New tank, new driftwood... and slime?
I set up my new tank over the past few days. Soil topped with play sand. 29G tall, rather than long (it was 50$ cheaper). Anyways, back to the point. This is my first time using driftwood. I soaked it in hot water for a few hours (I was unsure about boiling it). When I did this it oozed something. IT was suggested it might be sap.
Well, I put it in the tank Saturday night, about noon today when I got a good look at my tank, I saw it looked... fuzzy. The drift wood has a slimy substance covering it. For the most part it won't wipe off, and it is VERY slimy to the touch. It looks kinda whitish, but mostly opaque.
I have no idea if this is normal, or some sort of bacteria. The inhabitants of the tank so far are about 20 baby trumpets and several plants. This is my attempt at a NPT. I Realize I need more plants, but due to money, I will be adding a few a week until I get it sufficiently stocked.
I tested the water last night, 0 ammonia, nitrite and nitrate, ph of about 7.5. Will be retesting tomorrow, was warned about possible ammonia spikes from the soil, but so far that doesn't seem to be an issue. I'm leary about adding any fish until I figure out what this slime is. I'd hate to add some fish only to have whatever this is attack them.
Ok, enough rambling, here are a few pictures, including the tank as it looks, and a close up of the slime.
Plants are mostly cabomba, 2 swords, a few crypts, and some tall stemmed plants I'm not quite sure of.
Very normal and bristle nose plecos eat it, one of those facts of life about aquarium driftwood - they get fuzzy for awhile but eventually it will go away. I don't like mine so considering a second pleco just to wipe it out
not sure about the oozing when you soaked it, that's not a good sign but from what i see its normal fuzz
I was planning on a BN anyways, just thought it was better to wait for the tank to mature before I got one. I haven't seen a trumpet near it, however they could hide in the slime.
I have a trio of apples, I could add one and see if they will bite.
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I think thats the same stuff I would find covering my decor when I lived in alaska. I didnt really have live plants though..had one or two swords and everthing else was silk. Other then being slimy it did no damage to the bettas
I have some new bogwood that does the same thing, oozing this translucent goo which is unsightly and also seems to smell quite bad. It's either a fungus or a bacterial bloom based on what I've read but does no harm to fish and apparently goes away at some point. I've been periodically taking the wood out and scrubbing it with a toothbrush...
My honey gourami actually take big bites out of it when they are grazing my tank but i haven't seen any snails take any interest in it yet, best bet if you want to knock it out is put your BN in once you feel its cycled well enough, planted tanks don't really have many issues with nitrogen booms because the plants soak up most of the ammonia before they get to harmful levels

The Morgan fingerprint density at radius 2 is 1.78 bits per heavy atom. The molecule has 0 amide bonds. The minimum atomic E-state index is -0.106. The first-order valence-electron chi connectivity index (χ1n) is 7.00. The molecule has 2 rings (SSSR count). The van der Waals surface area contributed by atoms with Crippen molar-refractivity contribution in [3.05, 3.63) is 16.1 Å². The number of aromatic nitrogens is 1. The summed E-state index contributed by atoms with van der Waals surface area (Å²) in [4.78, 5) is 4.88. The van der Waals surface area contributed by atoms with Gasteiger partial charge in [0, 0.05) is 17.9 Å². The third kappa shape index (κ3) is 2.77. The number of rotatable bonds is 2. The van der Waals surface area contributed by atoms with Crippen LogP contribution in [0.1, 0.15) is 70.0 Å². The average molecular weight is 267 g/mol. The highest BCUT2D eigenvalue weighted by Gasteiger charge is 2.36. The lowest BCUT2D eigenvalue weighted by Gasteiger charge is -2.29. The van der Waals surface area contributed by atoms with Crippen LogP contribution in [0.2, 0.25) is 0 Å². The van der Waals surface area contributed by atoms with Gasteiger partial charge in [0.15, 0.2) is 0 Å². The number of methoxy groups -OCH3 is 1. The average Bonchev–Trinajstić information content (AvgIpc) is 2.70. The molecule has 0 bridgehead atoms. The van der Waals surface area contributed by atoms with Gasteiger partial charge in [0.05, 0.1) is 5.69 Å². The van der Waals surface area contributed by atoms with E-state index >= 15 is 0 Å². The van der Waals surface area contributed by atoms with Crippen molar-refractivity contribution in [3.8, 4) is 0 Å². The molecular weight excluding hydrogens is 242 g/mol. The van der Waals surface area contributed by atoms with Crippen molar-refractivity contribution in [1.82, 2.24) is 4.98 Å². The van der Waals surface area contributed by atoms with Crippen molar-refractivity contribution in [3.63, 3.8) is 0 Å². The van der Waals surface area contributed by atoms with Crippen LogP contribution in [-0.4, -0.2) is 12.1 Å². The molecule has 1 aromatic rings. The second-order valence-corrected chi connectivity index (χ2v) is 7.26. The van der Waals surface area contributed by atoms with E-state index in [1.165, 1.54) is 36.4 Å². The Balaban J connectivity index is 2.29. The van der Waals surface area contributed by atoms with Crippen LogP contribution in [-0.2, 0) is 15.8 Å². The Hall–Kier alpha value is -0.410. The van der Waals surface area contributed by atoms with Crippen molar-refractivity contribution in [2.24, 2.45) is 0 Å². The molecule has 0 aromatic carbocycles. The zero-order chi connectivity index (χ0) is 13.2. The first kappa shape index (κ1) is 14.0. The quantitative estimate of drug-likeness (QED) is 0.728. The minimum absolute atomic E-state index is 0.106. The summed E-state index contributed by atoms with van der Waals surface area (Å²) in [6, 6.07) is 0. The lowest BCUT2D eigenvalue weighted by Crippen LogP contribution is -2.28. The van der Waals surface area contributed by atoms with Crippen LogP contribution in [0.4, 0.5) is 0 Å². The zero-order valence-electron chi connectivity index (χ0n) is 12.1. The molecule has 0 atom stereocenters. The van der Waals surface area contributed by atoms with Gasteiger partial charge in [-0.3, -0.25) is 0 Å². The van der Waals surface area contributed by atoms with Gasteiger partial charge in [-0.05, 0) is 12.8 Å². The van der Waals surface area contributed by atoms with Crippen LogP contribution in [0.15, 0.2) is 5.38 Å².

Depending on what it is, a lot of people think it filters water much like a plant would. It will go away soon, no danger here..
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The tank itself won't actually do a normal cycle, to many live plants. So I'm wondering if it's safe to add the pleco now, and the girl in a few days. I plan to have this as a betta sorority.
I don't see why not, plecos are pretty tough and with all that fuzz it wont starve
I would just keep an eye on it as I'm doing with my piece of wood. Byron's posted reports in the past about how the fungus clouded the water, probably due to huge amounts of spores, causing stress to his fish nearly killing them, and he also mentioned talking to a fellow aquarist who had the same thing happen, except in his case he lost all of his corydoras. My tank is fishless at the moment so I'm just going to watch and see if the fungus remains, starts growing like mad, or if it seems to get out-competed by bacteria/algae etc and dies out.
edit: oh and I'll add that I only just rinsed the wood in boiling water before putting it the tank. I've read conflicting information about whether boiling/baking the wood helps at all. Some believe it kills the bacteria/algae that would otherwise provide competition for the algae helping the fungus thrive, making it a totally unproductive exercise. I figure the boiling/baking also kills the fungus that's presently on the wood itself, great - but there are probably plenty of fungus spores floating around your tank that will happily re-attach itself to the freshly sterilized wood. I'm no biologist so take all this with a grain of salt, just making some educated guesses... So anyway my point was, I'm basically leaving the fungus as it is unless the situation goes out of control and it starts spreading to other parts of the tank, and hope that other organisms will outcompete and starve the fungus eventually. If that doesn't happen, I guess I'll have to get rid of the wood.
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